My back hurts. Why is that?
Back pain is one of the common ailments suffered today. In fact, almost 20% of the entire Singapore population suffers from back and neck pain at any one point in time.
Despite it being such a common ailment, determining the exact cause of back pain is often difficult. By breaking down back pain into stages, Physiotherapy treatment and Core Stability training can help alleviate pain and work towards preventing recurring back pain over the long term. Today, conservative treatment is able to resolve some 95% of back pain cases when attended to at the right time. Only 5% of patients really need surgery.
Complex interplay of structures
Your back is a complex supporting assembly, made up of a set of interacting structures such as joints, discs, ligaments, nerves, vertebrae and muscles. Pain is rarely a result of just one of these structures failing. More often than not, it is a combination of physiological and environmental conditions. Unless you address these conditions, you can expect recurring back pain.
This makes treating back pain a challenging problem. The cause of back pain is normally multi-faceted, requiring a multi-pronged treatment approach. It is therefore necessary to accurately assess and treat the underlying cause and contributing factors in stages. Before we look at the different stages, it is important to understand first why your back hurts.
Why does your back hurt?
A common direct cause of back pain is the stress we place on our spine. To get an idea of the amount of pain that stress can cause, bend your index finger as far as it can go, away from the palm of the hand and hold it there. How does it feel? Now think about how the same happens to your spine when you sit slouched for long periods at a time, bend over to pick something up or play sports, like golf.
The repeated and prolonged stress that is placed back affects our spine structures in a whole lot of different ways. It may cause our discs to bulge, our ligaments to over-stretch, muscles to strain and joints to wear down a lot quicker.
Your spine is capable of a great deal of movement. However, to keep that mobility and freedom, all of the structures must work together smoothly and efficiently, like a ‘well-oiled machine’. Pain arises when one of these parts fails, such as when a bulging disc, bony spur or inflamed ligament irritates or traps a nerve.
Good Back Health
In order to have good back health, the spine needs to be mobile in all its segments, not stiff or excessively loose. The muscles around the spine, hips and legs should be strong, flexible and balanced. Whenever there is poor alignment, weakness, tightness or imbalance in these areas, the spine is vulnerable to injury. This instability, better known as “core instability” often predisposes to back pain.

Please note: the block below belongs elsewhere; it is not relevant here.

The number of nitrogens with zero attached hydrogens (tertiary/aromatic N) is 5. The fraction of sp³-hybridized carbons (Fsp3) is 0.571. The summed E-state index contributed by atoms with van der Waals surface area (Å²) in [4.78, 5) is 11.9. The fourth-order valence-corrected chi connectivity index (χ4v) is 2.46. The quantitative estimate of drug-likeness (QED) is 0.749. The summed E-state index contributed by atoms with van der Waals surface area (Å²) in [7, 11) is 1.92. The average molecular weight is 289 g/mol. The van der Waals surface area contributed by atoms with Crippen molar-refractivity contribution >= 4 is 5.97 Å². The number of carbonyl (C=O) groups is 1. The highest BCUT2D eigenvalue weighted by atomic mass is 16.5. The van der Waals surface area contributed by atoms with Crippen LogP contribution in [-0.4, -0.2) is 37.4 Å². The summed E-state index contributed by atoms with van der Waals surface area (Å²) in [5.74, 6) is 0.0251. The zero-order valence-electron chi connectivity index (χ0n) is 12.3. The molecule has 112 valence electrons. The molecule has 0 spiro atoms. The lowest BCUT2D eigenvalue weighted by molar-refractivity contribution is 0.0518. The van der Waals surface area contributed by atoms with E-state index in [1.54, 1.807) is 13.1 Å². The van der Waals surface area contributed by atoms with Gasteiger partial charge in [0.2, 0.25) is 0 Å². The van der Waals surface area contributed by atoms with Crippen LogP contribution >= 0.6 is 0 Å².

Poor core stability amongst low back pain sufferers
Studies have found that sufferers of chronic low back pain have delayed contraction of the deep abdominal muscles with movement. Subjects in the study without back pain were able to activate the core muscles first, in anticipation of movement, showing that deep abdominal muscles or core muscles served to stabilise the spine.
The activation of the core muscles is effective in relieving back pain and preventing recurrences by providing the necessary support. Exercises that improve the strength and control of these deep core muscles are known as core stability exercises.
Three stages back pain
There are 3 different stages to back pain – acute, sub-acute and chronic. It is important that you seek the appropriate treatment for each stage.
Acute stage (The first few days)
In the first few days of a back pain episode, the main objective is to relieve pain and inflammation. Physiotherapists perform gentle hands-on techniques and teach the patient pain-relieving postures and exercises that reduce pressure on the painful structures. They may sometimes use Traction to relieve nerve compression. To release a locked segment of the spine, it is important to note that only some physiotherapists trained in manipulation are able to do so safely.
Physiotherapists also relieve pain and inflammation using special machines such as shortwave treatment (deep heat), interferential therapy (involving cross electric currents), ultrasound (using ultrasonic waves to promote healing) and TENS (Transcutaneous Electrical Nerve Stimulation – electric stimulation that blocks pain impulses to the brain).
Sub-acute stage (from 3 days to 3 months)
When the pain and inflammation have subsided, this is the time to mobilise stiff spinal joints, restore correct alignment, stretch tight muscles, strengthen weak muscles and start on a core stability programme. The goal at this sub-acute stage is to restore a flexible and balanced, yet strong and stable spine. If imbalance and weakness remains, the pain will take longer to resolve and chances of injury reoccurring are very high. It is important to address contributing factors such as flat feet, poor ergonomics or sporting technique.
Chronic stage (more than 3 months)
When the pain has lasted so long, there are usually mal-alignments and biomechanical factors that have not been properly addressed. The spine or pelvis may be out of alignment or causative factors may still be present, for example working on a laptop for long hours. Pain-sensitive scar tissue will have built up over time because of the repeated injury and this will need to be broken down by deep tissue massage. The core muscles, which act like a natural corset, are likely to be switched off and will need to be re-activated through core stability training.
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